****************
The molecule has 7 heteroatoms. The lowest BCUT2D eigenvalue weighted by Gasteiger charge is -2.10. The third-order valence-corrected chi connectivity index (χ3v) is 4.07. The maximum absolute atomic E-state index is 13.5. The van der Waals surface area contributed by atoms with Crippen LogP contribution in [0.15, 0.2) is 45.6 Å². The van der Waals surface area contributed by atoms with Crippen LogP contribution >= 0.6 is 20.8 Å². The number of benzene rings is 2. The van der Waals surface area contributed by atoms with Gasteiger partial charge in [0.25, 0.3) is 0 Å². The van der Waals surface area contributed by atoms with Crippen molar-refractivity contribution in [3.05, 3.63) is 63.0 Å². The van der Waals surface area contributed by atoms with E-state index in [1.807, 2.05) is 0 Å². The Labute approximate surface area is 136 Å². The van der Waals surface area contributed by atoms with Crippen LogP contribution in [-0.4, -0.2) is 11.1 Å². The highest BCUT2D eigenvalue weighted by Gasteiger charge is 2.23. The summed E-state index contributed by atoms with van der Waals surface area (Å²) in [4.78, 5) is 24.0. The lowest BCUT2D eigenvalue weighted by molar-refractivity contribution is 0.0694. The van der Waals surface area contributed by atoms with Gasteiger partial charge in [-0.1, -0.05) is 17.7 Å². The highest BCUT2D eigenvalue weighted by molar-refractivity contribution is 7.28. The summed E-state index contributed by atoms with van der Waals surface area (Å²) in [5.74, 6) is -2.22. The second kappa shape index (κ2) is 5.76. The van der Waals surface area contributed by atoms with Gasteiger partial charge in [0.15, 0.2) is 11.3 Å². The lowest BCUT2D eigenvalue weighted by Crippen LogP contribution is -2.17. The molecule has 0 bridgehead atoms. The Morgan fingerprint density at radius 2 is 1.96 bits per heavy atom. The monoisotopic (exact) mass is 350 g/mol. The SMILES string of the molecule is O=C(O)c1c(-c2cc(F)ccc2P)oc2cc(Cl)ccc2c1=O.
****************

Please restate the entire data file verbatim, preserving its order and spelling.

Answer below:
The molecule has 7 heteroatoms. The lowest BCUT2D eigenvalue weighted by Gasteiger charge is -2.10. The third-order valence-corrected chi connectivity index (χ3v) is 4.07. The maximum absolute atomic E-state index is 13.5. The van der Waals surface area contributed by atoms with Crippen LogP contribution in [0.15, 0.2) is 45.6 Å². The van der Waals surface area contributed by atoms with Crippen LogP contribution >= 0.6 is 20.8 Å². The number of benzene rings is 2. The van der Waals surface area contributed by atoms with Gasteiger partial charge in [0.25, 0.3) is 0 Å². The van der Waals surface area contributed by atoms with Crippen molar-refractivity contribution in [3.05, 3.63) is 63.0 Å². The van der Waals surface area contributed by atoms with E-state index in [1.807, 2.05) is 0 Å². The Labute approximate surface area is 136 Å². The van der Waals surface area contributed by atoms with Crippen LogP contribution in [-0.4, -0.2) is 11.1 Å². The highest BCUT2D eigenvalue weighted by Gasteiger charge is 2.23. The summed E-state index contributed by atoms with van der Waals surface area (Å²) in [4.78, 5) is 24.0. The lowest BCUT2D eigenvalue weighted by molar-refractivity contribution is 0.0694. The van der Waals surface area contributed by atoms with Gasteiger partial charge in [-0.1, -0.05) is 17.7 Å². The highest BCUT2D eigenvalue weighted by molar-refractivity contribution is 7.28. The summed E-state index contributed by atoms with van der Waals surface area (Å²) in [5.74, 6) is -2.22. The second kappa shape index (κ2) is 5.76. The van der Waals surface area contributed by atoms with Gasteiger partial charge in [0.15, 0.2) is 11.3 Å². The lowest BCUT2D eigenvalue weighted by Crippen LogP contribution is -2.17. The molecule has 0 bridgehead atoms. The Morgan fingerprint density at radius 2 is 1.96 bits per heavy atom. The monoisotopic (exact) mass is 350 g/mol. The SMILES string of the molecule is O=C(O)c1c(-c2cc(F)ccc2P)oc2cc(Cl)ccc2c1=O.